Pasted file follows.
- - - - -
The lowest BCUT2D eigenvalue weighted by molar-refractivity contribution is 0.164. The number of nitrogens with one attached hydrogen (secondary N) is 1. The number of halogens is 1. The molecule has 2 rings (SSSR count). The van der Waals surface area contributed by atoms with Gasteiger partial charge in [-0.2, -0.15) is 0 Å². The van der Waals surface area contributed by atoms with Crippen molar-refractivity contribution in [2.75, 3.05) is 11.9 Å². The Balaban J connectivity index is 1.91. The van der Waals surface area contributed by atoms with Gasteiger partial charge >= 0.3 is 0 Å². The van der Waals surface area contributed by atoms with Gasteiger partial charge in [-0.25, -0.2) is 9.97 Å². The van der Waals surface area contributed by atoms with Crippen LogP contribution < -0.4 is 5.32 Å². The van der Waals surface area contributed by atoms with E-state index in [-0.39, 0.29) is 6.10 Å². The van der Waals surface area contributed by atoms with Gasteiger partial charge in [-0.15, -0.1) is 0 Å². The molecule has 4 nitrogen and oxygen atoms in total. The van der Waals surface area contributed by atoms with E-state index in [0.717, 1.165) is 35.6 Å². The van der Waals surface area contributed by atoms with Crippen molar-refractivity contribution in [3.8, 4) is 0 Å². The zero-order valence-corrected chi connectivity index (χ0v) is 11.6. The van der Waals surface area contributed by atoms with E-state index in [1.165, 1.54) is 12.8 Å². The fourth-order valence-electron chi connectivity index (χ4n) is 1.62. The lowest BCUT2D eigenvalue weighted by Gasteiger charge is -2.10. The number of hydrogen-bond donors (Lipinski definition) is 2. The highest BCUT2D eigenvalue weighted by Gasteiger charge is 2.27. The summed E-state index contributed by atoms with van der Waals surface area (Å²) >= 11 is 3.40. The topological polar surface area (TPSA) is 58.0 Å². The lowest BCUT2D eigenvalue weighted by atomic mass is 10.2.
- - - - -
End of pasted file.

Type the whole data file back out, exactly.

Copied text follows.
The lowest BCUT2D eigenvalue weighted by molar-refractivity contribution is 0.164. The number of nitrogens with one attached hydrogen (secondary N) is 1. The number of halogens is 1. The molecule has 2 rings (SSSR count). The van der Waals surface area contributed by atoms with Gasteiger partial charge in [-0.2, -0.15) is 0 Å². The van der Waals surface area contributed by atoms with Crippen molar-refractivity contribution in [2.75, 3.05) is 11.9 Å². The Balaban J connectivity index is 1.91. The van der Waals surface area contributed by atoms with Gasteiger partial charge >= 0.3 is 0 Å². The van der Waals surface area contributed by atoms with Gasteiger partial charge in [-0.25, -0.2) is 9.97 Å². The van der Waals surface area contributed by atoms with Crippen LogP contribution < -0.4 is 5.32 Å². The van der Waals surface area contributed by atoms with E-state index in [-0.39, 0.29) is 6.10 Å². The van der Waals surface area contributed by atoms with Gasteiger partial charge in [-0.15, -0.1) is 0 Å². The molecule has 4 nitrogen and oxygen atoms in total. The van der Waals surface area contributed by atoms with E-state index in [0.717, 1.165) is 35.6 Å². The van der Waals surface area contributed by atoms with Crippen molar-refractivity contribution in [3.8, 4) is 0 Å². The zero-order valence-corrected chi connectivity index (χ0v) is 11.6. The van der Waals surface area contributed by atoms with E-state index in [1.165, 1.54) is 12.8 Å². The fourth-order valence-electron chi connectivity index (χ4n) is 1.62. The lowest BCUT2D eigenvalue weighted by Gasteiger charge is -2.10. The number of hydrogen-bond donors (Lipinski definition) is 2. The highest BCUT2D eigenvalue weighted by Gasteiger charge is 2.27. The summed E-state index contributed by atoms with van der Waals surface area (Å²) >= 11 is 3.40. The topological polar surface area (TPSA) is 58.0 Å². The lowest BCUT2D eigenvalue weighted by atomic mass is 10.2.